Martinsville Bulletin, Inc.
P. O. Box 3711
204 Broad Street
Martinsville, Virginia 24115
Toll Free: 800-234-6575
Firm may run Mustangs
City council to consider contract on Tuesday
Sunday, November 11, 2012
By MICKEY POWELL - Bulletin Staff Writer
City officials are proposing that a business — rather than one person — manage the Martinsville Mustangs baseball team next year.
Team Cole & Associates would take responsibility for “basically all expenses related to operating the team,” including day-to-day management, marketing, running concession stands, buying athletic supplies, selling tickets and selling advertising at Hooker Field, said Interim City Manager Leon Towarnicki.
By using Team Cole, the city’s net cost for sponsoring the Mustangs would be less than its cost this year, Towarnicki said. However, he declined to say how much the firm would charge the city before Martinsville City Council considers a proposed contract when it meets at 7:30 p.m. Tuesday.
All the city would have to do, Towarnicki said, is keep maintaining Hooker Field, such as by keeping the grass mowed regularly.
If the Mustangs were not there, the city would have to maintain the stadium anyway to keep it from falling into disrepair, he said.
This year, the Mustangs had the 24th highest per-game average attendance among more than 500 teams nationwide in more than 70 summer collegiate baseball leagues, the trade magazine Baseball Business has reported.
Yet the team never has turned a profit in its seven years. At home games, attendance and revenues — mostly from souvenir and concessions sales — dropped sharply this year.
The city has estimated its net cost for sponsoring the Mustangs this year at $67,513. That is up from last year’s net cost of $58,464. An actual cost for this year has not been figured because some expenses remain unsettled.
City officials have said the Mustangs are important to the area’s quality of life. Council members are committed to sponsoring the team through 2013 but say next year could be the team’s last if finances do not improve.
The city budgeted $79,885 to sponsor the team next year. Towarnicki said the city would pay Team Cole “substantially less.”
It would be the Gastonia, N.C.-based firm’s problem, essentially, if revenues did not meet or exceed expenses, he said.
If the firm can successfully manage the Mustangs and the city renews its contract in the future, the firm may charge the city less, he added.
Until now, the team has been overseen by individual general managers. The most recent manager, Dean Hennis, decided not to return next year.
“At certain times of the year,” Towarnicki said, “it takes more than one person” to oversee the team effectively.
An example he noted is home game nights when various people are needed to count money from ticket, concessions and souvenir sales and deposit it in the bank. He said he and city finance department employees frequently helped Hennis on those nights.
Officials have determined that “private management is probably the best option for the team to succeed,” Towarnicki said.
For the Mustangs, Team Cole would hire a general manager and a “director of fun,” said Jessie Cole, a managing partner in the firm. The latter is similar to an activities director, he indicated.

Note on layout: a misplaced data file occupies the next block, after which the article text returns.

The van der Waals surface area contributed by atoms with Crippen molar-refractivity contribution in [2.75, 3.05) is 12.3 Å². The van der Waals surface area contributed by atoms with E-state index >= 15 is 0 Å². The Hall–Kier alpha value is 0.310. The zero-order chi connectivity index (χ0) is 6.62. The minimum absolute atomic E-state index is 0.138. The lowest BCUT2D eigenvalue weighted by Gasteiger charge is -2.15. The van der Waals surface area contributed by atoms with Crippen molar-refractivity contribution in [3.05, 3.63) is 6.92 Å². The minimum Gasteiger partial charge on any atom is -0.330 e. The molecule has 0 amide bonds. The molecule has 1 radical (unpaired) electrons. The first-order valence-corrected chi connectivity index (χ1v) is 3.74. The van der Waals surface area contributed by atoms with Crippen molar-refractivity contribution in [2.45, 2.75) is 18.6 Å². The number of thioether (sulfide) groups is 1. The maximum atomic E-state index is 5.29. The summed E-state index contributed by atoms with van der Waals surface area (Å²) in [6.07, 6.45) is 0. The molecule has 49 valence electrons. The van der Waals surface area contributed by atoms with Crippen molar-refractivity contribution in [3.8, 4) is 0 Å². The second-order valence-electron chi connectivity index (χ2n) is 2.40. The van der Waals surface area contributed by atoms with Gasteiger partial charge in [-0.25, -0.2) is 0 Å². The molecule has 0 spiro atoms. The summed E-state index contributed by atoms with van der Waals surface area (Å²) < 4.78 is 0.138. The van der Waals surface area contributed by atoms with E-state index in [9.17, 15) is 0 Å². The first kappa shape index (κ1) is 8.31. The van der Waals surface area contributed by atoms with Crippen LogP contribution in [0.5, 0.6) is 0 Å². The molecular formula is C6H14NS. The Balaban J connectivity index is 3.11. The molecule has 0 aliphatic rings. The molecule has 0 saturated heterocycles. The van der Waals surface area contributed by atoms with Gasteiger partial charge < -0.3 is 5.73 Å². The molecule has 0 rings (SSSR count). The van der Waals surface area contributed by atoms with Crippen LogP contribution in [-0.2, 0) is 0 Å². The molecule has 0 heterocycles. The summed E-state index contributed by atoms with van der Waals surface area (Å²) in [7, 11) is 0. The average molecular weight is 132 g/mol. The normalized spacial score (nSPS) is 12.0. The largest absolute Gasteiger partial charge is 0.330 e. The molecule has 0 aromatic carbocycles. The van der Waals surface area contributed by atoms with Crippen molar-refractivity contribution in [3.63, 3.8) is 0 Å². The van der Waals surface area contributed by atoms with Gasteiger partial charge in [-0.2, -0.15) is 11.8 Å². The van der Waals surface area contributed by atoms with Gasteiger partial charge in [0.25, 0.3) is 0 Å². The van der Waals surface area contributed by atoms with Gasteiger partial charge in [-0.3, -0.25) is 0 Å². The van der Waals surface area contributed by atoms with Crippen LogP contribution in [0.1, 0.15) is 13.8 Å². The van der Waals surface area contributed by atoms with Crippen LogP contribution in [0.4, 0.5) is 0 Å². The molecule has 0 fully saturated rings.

Interns also would be used, he said.
The Mustangs play in the Coastal Plain League. Team Cole has managed two of the league’s other teams, the Gastonia Grizzlies and Forest City Owls, successfully for the past several seasons, Towarnicki said.
Cole said the Gastonia team was in a similar situation to the Mustangs when the firm began managing it. Now, the Grizzlies are ranked sixth in attendance nationally and have better finances, he said.
Towarnicki got a letter from former Gastonia mayor Jennie Stultz, who he said “enthusiastically endorsed” Team Cole.
In the letter, Stultz said her city’s baseball team has become “a command performance in our community” under the firm’s leadership.
Cole said the key to making a college-league baseball team successful is making games “more of an entertainment experience” for ballpark visitors than just watching an athletic competition.
“We want to create an unbelievable show” at Hooker Field that, in terms of having a lot to see and do, creates a “circus-like atmosphere” with activities people would not ordinarily expects to see at a ball game, he said.
He mentioned, for example, a beauty pageant for grandmothers that was held at a Grizzlies game.
While there are many baseball fans, “there are many more people who just like to have fun,” Cole said, and his goal would be to lure them to Hooker Field.
If it starts managing the Mustangs, Team Cole would ask for input from area residents on what they want to see at Mustangs games, Cole said. It also would get involved in the local chamber of commerce and start to network with other businesses and organizations in the community, he said.
“We really believe in being involved in the community,” such as by raising money to benefit charities, he said.
The Martinsville Astros and Martinsville Phillies, two former teams that played at Hooker Field, also had management teams locally, Towarnicki recalled.
Earlier this year, the city issued a request for proposals from both public or private entities interested in managing the Mustangs. Team Cole’s proposal was the only response to the request, according to Towarnicki.
But the firm has “turned things around” for other teams, he said, and he is optimistic it can do so for the Mustangs.
“Martinsville looks like a tremendous opportunity” to increase the team’s popularity and improve its finances, Cole said.